His state was halved in size by the collapse of the Soviet Union barely two decades ago. The economy he presides over ranks a mere eighth or ninth in the world – and that is thanks almost exclusively to the oil, gas and mineral wealth below its soil. The average life expectancy of his country’s males is only 60 years and its population is in long-term decline.

Cup runs dry: Have Tea Party members have overplayed their hands in primary elections?

There are signs the Tea Party may be over 

Five years of arch-conservative revolution has left the party exhausted by infighting

Pro-Ukrainian activists hold placards reading

Unlikely odds of a Russia-Crimea reunification

The new government in Kiev is extremely unlikely to do anything to directly provoke the Kremlin

Out of favour: Only 12 of the 32 states which execute prisoners use the electric chair

The last breaths of America's machinery of death

Few states still have capital punishment, and even those that do are finding it difficult to find the drugs needed for lethal injections

Miranda Barbour (pictured) and her husband Elytte murdered Troy LaFerrara last November

Is Miranda Barbour the most dangerous woman in US history – or just a good liar?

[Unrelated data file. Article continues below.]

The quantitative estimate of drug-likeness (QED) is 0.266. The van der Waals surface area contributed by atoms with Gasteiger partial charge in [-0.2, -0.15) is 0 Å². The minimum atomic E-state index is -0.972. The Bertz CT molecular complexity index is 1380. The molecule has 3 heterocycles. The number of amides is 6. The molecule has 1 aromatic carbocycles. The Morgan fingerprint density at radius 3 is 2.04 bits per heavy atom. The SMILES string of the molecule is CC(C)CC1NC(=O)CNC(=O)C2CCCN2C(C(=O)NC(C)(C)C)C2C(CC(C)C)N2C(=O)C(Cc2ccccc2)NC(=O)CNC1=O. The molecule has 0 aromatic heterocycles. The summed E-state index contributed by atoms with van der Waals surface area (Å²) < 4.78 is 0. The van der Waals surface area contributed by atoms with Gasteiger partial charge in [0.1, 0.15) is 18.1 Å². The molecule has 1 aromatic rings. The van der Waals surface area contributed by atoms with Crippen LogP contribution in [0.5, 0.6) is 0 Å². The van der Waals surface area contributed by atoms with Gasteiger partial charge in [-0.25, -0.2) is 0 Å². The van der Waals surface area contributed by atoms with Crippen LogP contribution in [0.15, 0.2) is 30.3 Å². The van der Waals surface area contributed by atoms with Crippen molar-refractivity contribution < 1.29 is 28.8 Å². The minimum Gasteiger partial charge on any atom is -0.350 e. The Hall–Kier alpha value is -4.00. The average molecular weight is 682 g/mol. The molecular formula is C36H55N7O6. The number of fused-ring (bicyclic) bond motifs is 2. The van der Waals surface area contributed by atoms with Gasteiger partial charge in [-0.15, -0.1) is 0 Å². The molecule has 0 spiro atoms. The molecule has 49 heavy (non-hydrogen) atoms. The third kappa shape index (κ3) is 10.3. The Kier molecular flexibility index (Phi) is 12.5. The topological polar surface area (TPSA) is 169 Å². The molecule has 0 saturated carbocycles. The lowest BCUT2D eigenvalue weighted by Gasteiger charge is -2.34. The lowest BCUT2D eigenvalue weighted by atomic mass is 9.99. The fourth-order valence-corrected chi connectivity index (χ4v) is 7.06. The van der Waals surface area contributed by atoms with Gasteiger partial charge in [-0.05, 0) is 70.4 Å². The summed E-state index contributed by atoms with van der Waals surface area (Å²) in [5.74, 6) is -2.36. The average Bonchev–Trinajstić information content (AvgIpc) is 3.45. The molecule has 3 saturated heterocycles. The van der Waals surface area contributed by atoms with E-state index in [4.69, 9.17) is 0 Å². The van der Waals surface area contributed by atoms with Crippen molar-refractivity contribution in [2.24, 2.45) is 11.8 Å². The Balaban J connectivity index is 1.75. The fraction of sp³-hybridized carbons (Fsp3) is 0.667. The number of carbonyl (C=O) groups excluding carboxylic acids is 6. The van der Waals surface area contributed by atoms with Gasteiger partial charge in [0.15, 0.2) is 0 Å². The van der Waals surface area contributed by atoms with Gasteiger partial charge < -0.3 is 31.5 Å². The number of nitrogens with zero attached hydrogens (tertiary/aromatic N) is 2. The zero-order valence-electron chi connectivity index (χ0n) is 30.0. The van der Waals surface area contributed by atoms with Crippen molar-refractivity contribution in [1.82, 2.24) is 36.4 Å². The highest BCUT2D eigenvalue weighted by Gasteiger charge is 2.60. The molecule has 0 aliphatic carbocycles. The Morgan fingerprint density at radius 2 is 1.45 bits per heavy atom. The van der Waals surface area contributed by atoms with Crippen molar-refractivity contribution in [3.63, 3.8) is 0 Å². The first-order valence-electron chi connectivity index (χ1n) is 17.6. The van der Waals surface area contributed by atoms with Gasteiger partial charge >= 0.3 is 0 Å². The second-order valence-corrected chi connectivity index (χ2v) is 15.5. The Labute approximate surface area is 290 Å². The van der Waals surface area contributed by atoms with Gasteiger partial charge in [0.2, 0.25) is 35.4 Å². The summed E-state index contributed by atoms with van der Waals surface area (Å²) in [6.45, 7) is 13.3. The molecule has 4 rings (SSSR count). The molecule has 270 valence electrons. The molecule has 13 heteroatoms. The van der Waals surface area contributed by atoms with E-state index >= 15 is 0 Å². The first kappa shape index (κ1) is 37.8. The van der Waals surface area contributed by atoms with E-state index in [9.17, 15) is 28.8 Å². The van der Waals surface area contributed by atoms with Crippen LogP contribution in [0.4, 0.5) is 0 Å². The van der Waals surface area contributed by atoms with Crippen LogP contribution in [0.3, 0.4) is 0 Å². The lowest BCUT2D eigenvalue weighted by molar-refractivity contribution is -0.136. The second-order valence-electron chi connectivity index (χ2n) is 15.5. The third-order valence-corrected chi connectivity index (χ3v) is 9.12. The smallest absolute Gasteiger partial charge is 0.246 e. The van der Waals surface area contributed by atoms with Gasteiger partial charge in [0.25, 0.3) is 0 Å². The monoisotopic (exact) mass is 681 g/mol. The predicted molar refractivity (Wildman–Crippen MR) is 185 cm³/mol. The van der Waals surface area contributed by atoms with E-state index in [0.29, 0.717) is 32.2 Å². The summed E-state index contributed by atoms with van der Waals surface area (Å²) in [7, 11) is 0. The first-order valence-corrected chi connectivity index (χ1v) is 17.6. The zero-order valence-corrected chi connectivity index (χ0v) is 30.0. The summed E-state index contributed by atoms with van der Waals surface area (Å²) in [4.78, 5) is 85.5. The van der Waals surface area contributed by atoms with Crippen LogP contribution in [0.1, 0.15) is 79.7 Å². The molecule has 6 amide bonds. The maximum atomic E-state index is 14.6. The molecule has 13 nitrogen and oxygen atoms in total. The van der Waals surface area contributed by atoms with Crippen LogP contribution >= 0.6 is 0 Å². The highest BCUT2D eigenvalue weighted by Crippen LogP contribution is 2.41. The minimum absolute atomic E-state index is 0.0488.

The 19-year-old has claimed more than two dozen murders, beginning when she was just 13

Power play: Kevin Spacey and Robin Wright in House of Cards

Capitol Hill longs for drama in a crisis

Washington's deadlocked political class can only envy the ruthlessly effective machinations of Kevin Spacey in 'House of Cards'

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Surrounded by high-rise flats is a little house filled with Lebanon’s history - clocks, rifles, frogmen’s uniforms and colonial helmets

Clocks, rifles, swords, frogmen’s uniforms

Surrounded by high-rise flats is a little house filled with Lebanon’s history
Return to Gaza: Four months on, the wounds left by Israel's bombardment have not yet healed

Four months after the bombardment, Gaza’s wounds are yet to heal

Kim Sengupta is reunited with a man whose plight mirrors the suffering of the Palestinian people
Gastric surgery: Is it really the answer to the UK's obesity epidemic?

Is gastric surgery really the answer to the UK's obesity epidemic?

Critics argue that it’s crazy to operate on healthy people just to stop them eating
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Homeless Veterans appeal: Christmas charity auction

Bid on original art, or trips of a lifetime to Africa or the 'Corrie' set, and help Homeless Veterans